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Boxing Day: History, traditions, and more…

4 min read

Boxing Day is celebrated on December 26!
And this year, 2021, that’s a Sunday.
Why is it called Boxing Day?
And what, if anything, does boxing have to do with it?
Boxing Day, just like a box, has many points of interest, traditions and stories about it.

First, this is a public holiday celebrated in Britain, Australia, New Zealand, Canada, and other Commonwealth countries, and most offices are closed on this day (if it is a weekday).
And it is a centuries-old gift-giving day that originated in Britain.
Yes, boxes are a big part of this traditions!
Basically, It was a custom for tradesmen, postmen, and servants to collect their “Christmas boxes”, gifts of money or goods in return for reliable service all year.
The custom arose because servants, who would have to wait on their masters on Christmas Day, were allowed to visit their families the next day and employers would give them boxes to take home containing gifts, bonuses and, sometimes, even leftover food.
The original boxes were usually made of earthenware and contained money, which could be retrieved only by breaking the boxes open.
On modern days, a gift of money is usually contained in a greeting card and traditionally given before the holiday.

One of the earliest records of these box gifts dates from 1663.
In an entry in his diary, English Parliamentarian Samuel Pepys writes that he sent a coach and messenger to his shoemaker literally “to deliver something to the boys’ box against Christmas”, in addition to funds to cover his bill.
Later, during the Victorian era (1837–1901, the period of Queen Victoria’s reign), Boxing Day evolved, becoming an occasion for church parishioners to deposit donations into a box that was put out for the purpose by the clergyman, and the money in the boxes was given to the poor.

Elsewhere Boxing Day is also known and celebrated as St. Stephen’s Day.
But did you know that there are two saints named Stephen? One was stoned to death shortly after Christ’s crucifixion, and he is considered the first Christian martyr, while the other practiced mission work in Sweden and had a fondness for animals, especially horses. And this may be the reason that horse racing is popular on this day.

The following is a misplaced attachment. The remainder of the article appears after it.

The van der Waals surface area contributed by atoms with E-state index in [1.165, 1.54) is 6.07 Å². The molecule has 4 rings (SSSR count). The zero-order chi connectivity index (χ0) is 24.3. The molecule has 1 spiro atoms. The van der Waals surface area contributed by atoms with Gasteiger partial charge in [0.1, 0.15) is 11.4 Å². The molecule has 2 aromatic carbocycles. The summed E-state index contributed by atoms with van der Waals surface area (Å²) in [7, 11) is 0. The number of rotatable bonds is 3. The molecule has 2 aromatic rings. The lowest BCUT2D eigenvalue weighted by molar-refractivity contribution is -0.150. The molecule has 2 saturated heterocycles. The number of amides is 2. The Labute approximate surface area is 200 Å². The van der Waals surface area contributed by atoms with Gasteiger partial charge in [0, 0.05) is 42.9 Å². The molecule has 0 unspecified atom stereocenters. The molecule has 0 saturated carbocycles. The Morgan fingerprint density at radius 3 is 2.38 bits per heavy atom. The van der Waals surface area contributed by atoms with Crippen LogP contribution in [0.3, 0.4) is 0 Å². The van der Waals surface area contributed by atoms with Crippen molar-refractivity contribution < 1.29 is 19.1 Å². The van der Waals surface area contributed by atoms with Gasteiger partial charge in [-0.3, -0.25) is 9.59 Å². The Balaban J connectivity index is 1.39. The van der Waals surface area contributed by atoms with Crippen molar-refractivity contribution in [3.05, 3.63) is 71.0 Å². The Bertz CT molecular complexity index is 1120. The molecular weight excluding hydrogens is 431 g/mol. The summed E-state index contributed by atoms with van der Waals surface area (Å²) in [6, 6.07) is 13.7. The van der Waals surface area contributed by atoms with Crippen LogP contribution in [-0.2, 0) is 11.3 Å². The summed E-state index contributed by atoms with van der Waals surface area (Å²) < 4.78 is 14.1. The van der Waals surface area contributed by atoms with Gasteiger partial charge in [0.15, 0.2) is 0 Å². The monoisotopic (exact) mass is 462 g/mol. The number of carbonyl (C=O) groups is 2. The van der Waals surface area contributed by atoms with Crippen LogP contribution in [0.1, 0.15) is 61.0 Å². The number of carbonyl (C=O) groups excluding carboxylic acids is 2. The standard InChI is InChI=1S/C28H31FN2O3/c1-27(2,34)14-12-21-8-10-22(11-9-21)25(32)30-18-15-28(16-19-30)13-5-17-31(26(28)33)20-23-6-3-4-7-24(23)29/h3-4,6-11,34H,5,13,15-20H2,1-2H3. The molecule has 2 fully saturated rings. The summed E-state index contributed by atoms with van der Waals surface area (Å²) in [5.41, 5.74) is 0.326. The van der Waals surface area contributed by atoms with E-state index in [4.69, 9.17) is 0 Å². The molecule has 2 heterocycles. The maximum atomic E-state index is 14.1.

He’s also named in the Christmas song “Good King Wenceslas”.
Its first line describes the king’s activities on St. Stephen’s day: “Good King Wenceslas looked out/on the feast of Stephen.”
Written by John Mason Neale and first published in 1853, the lyrics celebrate the spirit of Boxing Day—generosity—as it describes King Wenceslas watching a poor man “gath’ring winter fuel.”
The king then brings the peasant food and logs for his fire.

In any case, where celebrated, Boxing Day is spent with family and friends with lots of food and fun, and welcomed as a quiet day of recuperation from the season’s hectic festivities.
Because it is the cook’s day off (at least, traditionally speaking), mostly leftovers are on the menu.
Food on Boxing Day usually includes left over turkey from the day before, that can be eaten in sandwiches or as a meal with vegetables, roast potatoes and all left over trimmings.

Also sporting events have taken place on Boxing Day for centuries.
However, pugilism…fighting with gloved fists, yes boxing (!!!) is not normally one of them.
Foxhunting was once a tradition among wealthy British on Boxing Day. In 2004, however, laws prohibited hunting with foxes and allowed hunts only with tight rules.
Today’s more popular Boxing Day sporting activities include watching horse races and football matches against local rivals.
Of course, another popular “sport activity” is the post-Christmas shopping as folks do their exchanges and returns and look for the best deals.
Charity and giving to the poor is still a big part of Boxing Day, and some folks participate in charity runs.
The Boxing Day Dip is another charity event where people in fancy dress swim in the sea on Boxing Day.
Can you imagine swimming in the chilly English Channel? Would you do it?

Images from web – Google Research